Future Planning

The Ultimate Guide To Saving Money, Part 4: The Right Place to Put Your Savings

BY Due TIMEApril 3, 2022 PRINT

You’ve paid off your credit card debt. You’ve cancelled subscriptions to services you don’t use. You’ve found others way to reduce your spending, and you now have more coming in than going out each month.

You’re saving money.

What are you going to do with all that money?

While the simplest option might be to simply to leave it in your checking account, inflation will eat away at its value. If you have $5,000 in your checking account and the inflation rate is two percent, you’ll pay $100 to keep the money in your account.

A much better idea is to move the money to somewhere it can work for you.

You can, through the bank, lend it to other people. Or you can buy an asset, such as a share of a company, that you expect to rise in value. When you’re ready, you can sell that asset for a profit. Both will give you a hedge against inflation, and should also enable your money to attract more money.

The Savings Principle

However you choose to invest your savings, a basic principle will apply:

Higher returns require higher risks and/or longer commitments.

To bring money into a high risk investment, the borrower will need to offer investors an incentive. That incentive comes in the form of a promise of greater rewards in the future. Venture capitalists expect a chunk of the company in return for their investment. They assume that most of those investments will fail but the one or two in ten that come good will more than make up for the losses.

If you want a borrower to give you back your money after a short period of time, you’ll have to give up on higher interest rates. In return for your agreement to commit your money for a longer period, a borrower will pay you more money.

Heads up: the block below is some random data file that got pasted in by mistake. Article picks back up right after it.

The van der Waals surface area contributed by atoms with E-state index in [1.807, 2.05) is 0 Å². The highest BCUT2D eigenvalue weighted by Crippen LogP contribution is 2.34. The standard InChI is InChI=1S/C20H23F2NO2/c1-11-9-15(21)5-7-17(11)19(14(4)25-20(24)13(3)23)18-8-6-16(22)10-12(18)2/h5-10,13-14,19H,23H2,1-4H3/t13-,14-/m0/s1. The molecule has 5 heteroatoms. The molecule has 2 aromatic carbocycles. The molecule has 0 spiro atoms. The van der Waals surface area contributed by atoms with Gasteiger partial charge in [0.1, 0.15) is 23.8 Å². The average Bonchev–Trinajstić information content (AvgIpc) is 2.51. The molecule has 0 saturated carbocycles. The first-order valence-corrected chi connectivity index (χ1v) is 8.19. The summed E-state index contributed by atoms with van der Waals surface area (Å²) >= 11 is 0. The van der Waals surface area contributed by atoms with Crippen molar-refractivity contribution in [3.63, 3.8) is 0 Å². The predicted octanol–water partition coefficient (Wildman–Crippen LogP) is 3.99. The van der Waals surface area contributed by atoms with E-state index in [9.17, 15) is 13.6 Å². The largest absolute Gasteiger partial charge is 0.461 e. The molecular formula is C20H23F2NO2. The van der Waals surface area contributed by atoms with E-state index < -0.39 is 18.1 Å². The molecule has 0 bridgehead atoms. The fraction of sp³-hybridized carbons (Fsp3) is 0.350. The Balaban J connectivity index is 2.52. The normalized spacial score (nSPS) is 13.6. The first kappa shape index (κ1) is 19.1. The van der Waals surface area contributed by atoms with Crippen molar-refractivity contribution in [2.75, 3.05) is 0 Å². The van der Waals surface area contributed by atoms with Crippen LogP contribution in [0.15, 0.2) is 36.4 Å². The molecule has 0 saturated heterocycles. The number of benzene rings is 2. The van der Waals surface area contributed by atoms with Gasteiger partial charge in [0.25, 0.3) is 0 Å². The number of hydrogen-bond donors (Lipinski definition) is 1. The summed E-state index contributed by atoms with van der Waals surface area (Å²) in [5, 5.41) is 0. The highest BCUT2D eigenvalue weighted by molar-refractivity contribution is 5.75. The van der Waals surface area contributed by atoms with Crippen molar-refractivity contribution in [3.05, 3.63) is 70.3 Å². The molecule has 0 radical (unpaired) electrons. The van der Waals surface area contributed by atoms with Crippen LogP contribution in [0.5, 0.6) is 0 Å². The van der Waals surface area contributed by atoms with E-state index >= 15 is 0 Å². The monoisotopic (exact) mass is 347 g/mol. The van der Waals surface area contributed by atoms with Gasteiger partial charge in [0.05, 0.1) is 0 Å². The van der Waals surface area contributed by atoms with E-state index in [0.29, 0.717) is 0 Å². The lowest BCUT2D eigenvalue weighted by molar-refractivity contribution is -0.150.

That means that as you’re exploring different ways to save money, you’ll need to keep risk and commitment in mind.

You should also assume that any investment offer that promises you high returns with little or no risk is likely to be too good to be true!

To obtain high returns, you need to accept a high risk of losing your money and lock up your funds for a long time.

Epoch Times Photo
Make a plan to save money as soon as possible. (Nattanan Kanchanaprat/Pixabay)

Savings Accounts

The simplest way to invest your savings is to move them out of the checking account and into your bank’s savings account. (These might also be called “money market” accounts, although money market accounts typically also allow check writing services.)

The savings in a savings account will be safe. The Federal Deposit Insurance Corporation (FDIC), a government body, insures your bank account holdings. As long as you have no more than a total of $250,000 in your deposit and savings accounts, you will always have that money. If the bank becomes bankrupt, the FDIC covers the balance.

You can also access your savings at any time. You don’t need to make a commitment. The bank might choose to levy a monthly fee if your balance falls below a certain level, but you can always spend your funds.

The cost of that no-risk, no-commitment option is a low interest rate. A typical savings account at the Bank of America now pays no more than 0.01 percent. Anything above half a percent—rates available from some “high yield savings accounts”—can look generous. Those interests rates will rise when the Fed increases its interest rate. But for now, putting your money in a savings account will deliver very little. You’ll be lucky to earn more than the rate of inflation.

Think of a traditional bank savings account as a no-risk, no-commitment option that gives you very low returns.

Bills, Notes, and Bonds

The reason that banks pay interest on your savings is that they take that money, and they lend it out. They lend it to businesses, fund mortgages, and cover overdrafts. They charge interest on those loans and they share a little—today, a very little—with savers.

But banks aren’t the only way to lend money and generate interest.

The government needs to borrow money too. And because the government can always pay back borrowers—by squeezing taxpayers—their risk level depends on the stability of the political infrastructure. An “I Own You” (IOU) from a government with a history of insolvency, such as Venezuela, would be worth much less than an IOU from the U.S. government.

Those IOUs take two forms.

A treasury bill or T-Bill, has a face value and a specific maturity date. It might agree to pay the holder of the bill $20,000 on August 1, 2025, for example. The treasure will sell that bill for less than its face value. You might pay $19,000 now to receive $20,000 in a few years.